On using other languages
My mom says I was really good at Spanish when I was a child. I mentioned my parents moved to New Jersey in a very suburban neighborhood. But I grew up actually in Greenpoint, literally a block away from Lucky Luna, on Diamond Street. So when they moved to New Jersey, I think I might have been the only Spanish speaker (or at least the only descendant of Spanish speakers) in my whole high school. It was that White and Asian. I didn’t use Spanish anymore, and actually I didn’t use it in college. So I'm most comfortable speaking it with my family, but also writing. That’s why I think a lot of the writing finds its way into my published work. But also just the aspect of things that are untranslatable is interesting to me on many levels. Not just things that you can’t translate from Spanish, but just things in general. I think that’s why I’m so interested in that intermingling or interruptions, that sort of collision between very different languages.
French is a beautiful language. For instance, just in a specific case of my poem called "Opening Shot," it makes a reference to a group which I both admire and also had been inspired by, which were the Situationists in 1960s France. One of their famous phrases basically means the prolonged struggle. It was something that was very specifically attributed to that group, and that they would write as graffiti. So it had a very specific French context.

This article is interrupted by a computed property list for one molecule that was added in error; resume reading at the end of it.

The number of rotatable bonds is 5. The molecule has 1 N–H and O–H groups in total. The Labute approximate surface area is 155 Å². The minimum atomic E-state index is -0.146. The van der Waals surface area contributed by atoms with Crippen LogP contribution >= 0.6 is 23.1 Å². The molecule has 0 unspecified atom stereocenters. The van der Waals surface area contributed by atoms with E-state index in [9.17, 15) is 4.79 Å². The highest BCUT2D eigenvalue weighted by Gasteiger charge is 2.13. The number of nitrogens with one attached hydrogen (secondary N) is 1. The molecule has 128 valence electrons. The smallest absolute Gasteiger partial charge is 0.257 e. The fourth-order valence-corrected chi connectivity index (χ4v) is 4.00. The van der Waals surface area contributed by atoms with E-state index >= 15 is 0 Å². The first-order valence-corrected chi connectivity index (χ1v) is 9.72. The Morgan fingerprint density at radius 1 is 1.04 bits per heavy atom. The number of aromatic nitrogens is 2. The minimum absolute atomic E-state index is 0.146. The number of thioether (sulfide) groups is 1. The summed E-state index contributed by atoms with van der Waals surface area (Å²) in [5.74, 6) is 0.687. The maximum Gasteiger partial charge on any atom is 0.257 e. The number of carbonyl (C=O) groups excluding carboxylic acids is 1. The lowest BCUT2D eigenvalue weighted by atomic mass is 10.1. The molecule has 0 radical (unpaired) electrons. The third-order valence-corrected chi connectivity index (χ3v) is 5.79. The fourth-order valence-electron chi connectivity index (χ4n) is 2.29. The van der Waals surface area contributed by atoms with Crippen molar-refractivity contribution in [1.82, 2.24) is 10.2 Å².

On screen acting
I started off on All My Children in 2007. By 2009, I think it was at the time the longest running soap, and was leaving New York City to go to L.A., which was a huge deal. When they moved to L.A., they actually were off the air by 2011. So that was really surprising. I wasn’t prepared to make the move to L.A. because, although I actually had a character and I had lines, it wasn’t my passion. I knew even at the time that acting was affording me a great experience to write about—I still write about it—but I was never interested in being an actor. It was a great opportunity, but I wasn’t ready to move to L.A. Fortunately, when All My Children was moving to L.A., I met with the casting director of another ABC soap called One Life to Live, and I immediately got on their show. I think I was on there from 2009 to 2011. Daytime TV, which used to be a dozen shows on all the channels—CBS, NBC, ABC—I never watched it before I was on it. I don’t watch it now that I’m not on it. I only watched the shows I was on. Most of them have made way for talk shows and for food shows, which shows you where our culture is currently situated. We are all foodies now and we all love to talk. That’s why social media is so popular, I think. We all have an opinion, and we all want to have a forum for it. So a show called The Talk kind of exemplifies our culture.
"I felt at the time that I was a much better writer than the writers they had on the show. So I thought, 'Look, if you just give me the script, I could write the show, and I could write my character a lot better than you’re writing my character and give me some real good lines.'"